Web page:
Snake Bites and Bits of Information

garter snake

When I heard that a friend who lives here had been bitten by a poisonous snake and spent a week in the hospital recovering from the bite, it got me thinking.  Now, I,  for one, am scared to death of snakes, and thinking about them is not on my to-do list. I come from New England, and even the simple non-poisonous garter snake gets my knees a-shaking and my heart a-pumping.

I recently read that snakes probably evolved from burrowing lizards and are limbless.  All are carnivores, but capture their prey differently.  Several species have glands that evolved to manufacture venom which is injected into their prey through their teeth.  The venom immobilizes and kills the prey.  Other snakes wrap themselves around their prey, constricting until the prey suffocates.  The majority of snakes are non-venomous and rely on their strong jaws to subdue prey.  Snakes rely on smell and vision to locate prey. Two families of snakes have thermal sensor organs on their heads that detect heat from other animals.

Snakes have the ability to swallow prey larger than their heads.  That means they can devour prey larger than themselves so they don’t have to eat as frequently as other species.  This allows them to spend time in their dens hiding from their own predators.  Hawks, other predatory birds, and some mammals are  always on the lookout for snakes.  The different colorings of snake skins allow them to hide in their natural environment.

In Mexico, there are a bout 250 species of the Family Colubridae, the colubrid snakes. Most of these are non-poisonous, or if venomous, dangerous only to small prey such as rodents and lizards.  Sixty or so of these species live within the Yucatan region.  I also read that scientists who study the Mayan civilization, suspect that some of these larger colubrid snakes were considered good sources of protein, as remains have been found at several Mayan ruin sites.

Although Mexico has more species of venomous snakes, about 60, than any other country in the Western Hemisphere, the average tourist does not have to worry about encountering a venomous snake.

coral snakes

 

The Family Elapidae is considered the world’s deadliest. Cobras, mambas and the coral snake belong to this family.   Coral snakes have a beautiful skin that helps them hide.  “Red touches yellow, you’re a dead fellow. Red touches black, you’re okay Jack”.  Well, I don’t know about you, but I’d be hightailing quicker than all get out, and forget about the rhyme.  I did see a dead coral snake on the road in Akumal a few years ago.  It had obviously been run over, but it sure was beautiful.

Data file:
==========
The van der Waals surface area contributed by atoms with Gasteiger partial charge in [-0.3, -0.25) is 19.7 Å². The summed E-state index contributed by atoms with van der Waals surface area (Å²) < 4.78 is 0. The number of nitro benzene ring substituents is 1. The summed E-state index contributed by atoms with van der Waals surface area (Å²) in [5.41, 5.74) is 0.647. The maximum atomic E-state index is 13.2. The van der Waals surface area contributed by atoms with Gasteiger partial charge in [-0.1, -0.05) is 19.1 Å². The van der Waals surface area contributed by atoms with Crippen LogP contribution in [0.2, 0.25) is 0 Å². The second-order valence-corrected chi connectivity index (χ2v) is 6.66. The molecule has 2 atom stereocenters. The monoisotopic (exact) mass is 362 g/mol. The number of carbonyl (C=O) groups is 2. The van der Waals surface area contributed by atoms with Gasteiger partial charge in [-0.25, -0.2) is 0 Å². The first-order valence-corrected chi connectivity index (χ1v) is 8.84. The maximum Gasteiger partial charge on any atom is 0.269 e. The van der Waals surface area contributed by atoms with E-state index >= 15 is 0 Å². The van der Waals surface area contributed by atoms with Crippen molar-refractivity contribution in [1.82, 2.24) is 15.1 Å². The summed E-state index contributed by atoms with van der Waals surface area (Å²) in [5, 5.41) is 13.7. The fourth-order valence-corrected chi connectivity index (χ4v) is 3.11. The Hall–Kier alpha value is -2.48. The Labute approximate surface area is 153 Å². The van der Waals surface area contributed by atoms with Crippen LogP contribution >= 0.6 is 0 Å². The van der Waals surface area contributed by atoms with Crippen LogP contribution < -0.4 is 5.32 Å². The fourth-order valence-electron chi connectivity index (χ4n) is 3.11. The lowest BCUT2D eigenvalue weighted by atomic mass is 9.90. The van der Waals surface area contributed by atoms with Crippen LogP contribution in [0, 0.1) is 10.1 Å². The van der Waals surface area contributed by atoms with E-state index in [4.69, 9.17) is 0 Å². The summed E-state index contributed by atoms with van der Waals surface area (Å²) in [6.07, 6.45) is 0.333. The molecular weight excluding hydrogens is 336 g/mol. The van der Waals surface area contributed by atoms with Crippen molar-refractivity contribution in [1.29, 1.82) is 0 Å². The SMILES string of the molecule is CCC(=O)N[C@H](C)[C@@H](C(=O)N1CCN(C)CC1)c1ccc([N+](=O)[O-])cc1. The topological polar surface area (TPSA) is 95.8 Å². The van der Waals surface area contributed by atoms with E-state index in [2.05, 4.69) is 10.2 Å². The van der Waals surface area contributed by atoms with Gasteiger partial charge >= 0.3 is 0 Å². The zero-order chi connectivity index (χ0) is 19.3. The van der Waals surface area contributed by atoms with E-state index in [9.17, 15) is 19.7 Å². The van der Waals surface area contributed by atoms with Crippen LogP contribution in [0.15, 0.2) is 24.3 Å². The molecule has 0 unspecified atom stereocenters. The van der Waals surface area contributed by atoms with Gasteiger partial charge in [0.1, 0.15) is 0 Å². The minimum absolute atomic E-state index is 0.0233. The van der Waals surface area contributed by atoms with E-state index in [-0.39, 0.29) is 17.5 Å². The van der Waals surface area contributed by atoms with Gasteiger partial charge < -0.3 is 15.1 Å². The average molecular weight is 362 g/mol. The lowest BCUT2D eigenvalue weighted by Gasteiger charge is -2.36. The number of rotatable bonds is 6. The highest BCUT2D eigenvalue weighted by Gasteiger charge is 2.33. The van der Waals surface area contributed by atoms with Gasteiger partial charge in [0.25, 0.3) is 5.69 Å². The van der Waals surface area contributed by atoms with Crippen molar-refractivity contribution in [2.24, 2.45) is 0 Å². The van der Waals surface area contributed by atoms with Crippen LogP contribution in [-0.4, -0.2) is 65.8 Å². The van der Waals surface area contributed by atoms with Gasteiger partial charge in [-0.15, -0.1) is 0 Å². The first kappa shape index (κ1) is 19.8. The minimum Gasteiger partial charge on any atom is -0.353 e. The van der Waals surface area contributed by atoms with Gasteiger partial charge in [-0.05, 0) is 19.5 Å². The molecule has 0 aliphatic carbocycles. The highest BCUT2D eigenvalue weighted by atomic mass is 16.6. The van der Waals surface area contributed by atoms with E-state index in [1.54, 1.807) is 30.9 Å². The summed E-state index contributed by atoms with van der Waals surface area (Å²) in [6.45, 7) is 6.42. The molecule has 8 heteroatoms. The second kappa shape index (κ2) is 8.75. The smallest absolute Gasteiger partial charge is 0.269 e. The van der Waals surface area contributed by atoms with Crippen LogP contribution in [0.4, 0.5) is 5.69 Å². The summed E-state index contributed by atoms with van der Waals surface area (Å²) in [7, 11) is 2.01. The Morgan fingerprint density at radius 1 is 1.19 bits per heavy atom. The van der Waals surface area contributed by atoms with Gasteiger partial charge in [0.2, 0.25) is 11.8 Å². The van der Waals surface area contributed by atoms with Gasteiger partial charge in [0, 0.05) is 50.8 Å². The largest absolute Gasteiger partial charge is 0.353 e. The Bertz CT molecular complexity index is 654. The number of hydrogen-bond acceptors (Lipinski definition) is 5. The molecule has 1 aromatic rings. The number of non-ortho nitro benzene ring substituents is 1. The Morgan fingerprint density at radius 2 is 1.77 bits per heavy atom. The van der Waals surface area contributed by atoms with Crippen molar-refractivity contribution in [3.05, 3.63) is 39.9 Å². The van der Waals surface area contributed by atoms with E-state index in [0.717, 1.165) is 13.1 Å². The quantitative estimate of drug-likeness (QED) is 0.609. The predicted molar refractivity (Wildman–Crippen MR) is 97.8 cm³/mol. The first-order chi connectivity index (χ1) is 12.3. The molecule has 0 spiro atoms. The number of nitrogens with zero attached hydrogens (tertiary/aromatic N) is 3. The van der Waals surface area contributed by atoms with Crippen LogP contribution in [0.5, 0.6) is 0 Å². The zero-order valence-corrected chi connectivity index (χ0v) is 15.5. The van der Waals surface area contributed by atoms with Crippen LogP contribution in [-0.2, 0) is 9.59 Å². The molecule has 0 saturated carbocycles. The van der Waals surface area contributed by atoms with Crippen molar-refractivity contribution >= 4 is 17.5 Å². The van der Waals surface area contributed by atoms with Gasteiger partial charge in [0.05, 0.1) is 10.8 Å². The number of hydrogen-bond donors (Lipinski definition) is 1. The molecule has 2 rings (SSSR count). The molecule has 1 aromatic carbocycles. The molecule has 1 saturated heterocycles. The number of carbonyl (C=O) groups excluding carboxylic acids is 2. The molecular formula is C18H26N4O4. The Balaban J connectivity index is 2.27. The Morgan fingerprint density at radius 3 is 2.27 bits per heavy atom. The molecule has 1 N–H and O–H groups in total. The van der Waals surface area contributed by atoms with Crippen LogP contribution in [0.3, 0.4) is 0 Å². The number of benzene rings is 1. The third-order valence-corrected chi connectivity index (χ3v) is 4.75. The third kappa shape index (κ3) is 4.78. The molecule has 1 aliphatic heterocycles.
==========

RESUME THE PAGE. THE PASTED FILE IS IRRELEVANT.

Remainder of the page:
boa constrictor

 

Boas, from the Family Boidae, kill by constriction. There are about 65 species around the tropical and sub-tropical world.  They include Old World pythons and the New World boas and anacondas.  The boa constrictor is one of the four boas found in Mexico in our region.  This snake can reach up to 19 feet, but typically in our area it’s between 5 and 8 feet long.  Because of their coloring, they camouflage themselves quite nicely.

fer-de-lance

 

Vipers come from the Family Viperidae.  There are around 45 species in Mexico.  The deadly Fer-de-Lance, is one of the New World’s most deadly snakes.  This snake is abundant around the Yucatan Peninsula and in parts of Chiapas and Oaxaca.  It lives in lowland areas and we should not worry about them in busy tourist areas.

 

 

I think this sums up any encounter you may have with a snake: “Remember, snakes, like traffic cops, lack a sense of humor”.  Unless you’re an expert, give a wide berth to any snake you might encounter, here in Mexico, or from wherever you hail.  I am hardly an expert and will always treat any snake I might encounter, with the utmost of respect.

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1 Comment

  1. WE LIVED IN PAAMUL AND THREE TIME CAME ACROSS FER DE LANCE! I THINK THEY ARE MORE COMMON THAN BELIEVED. TWO IN GARDEN AND ONE IN A CEMENT BUILDING BLOCK. ALL WERE DISPOSED OF BY OUR MAYAN FRIENDS.

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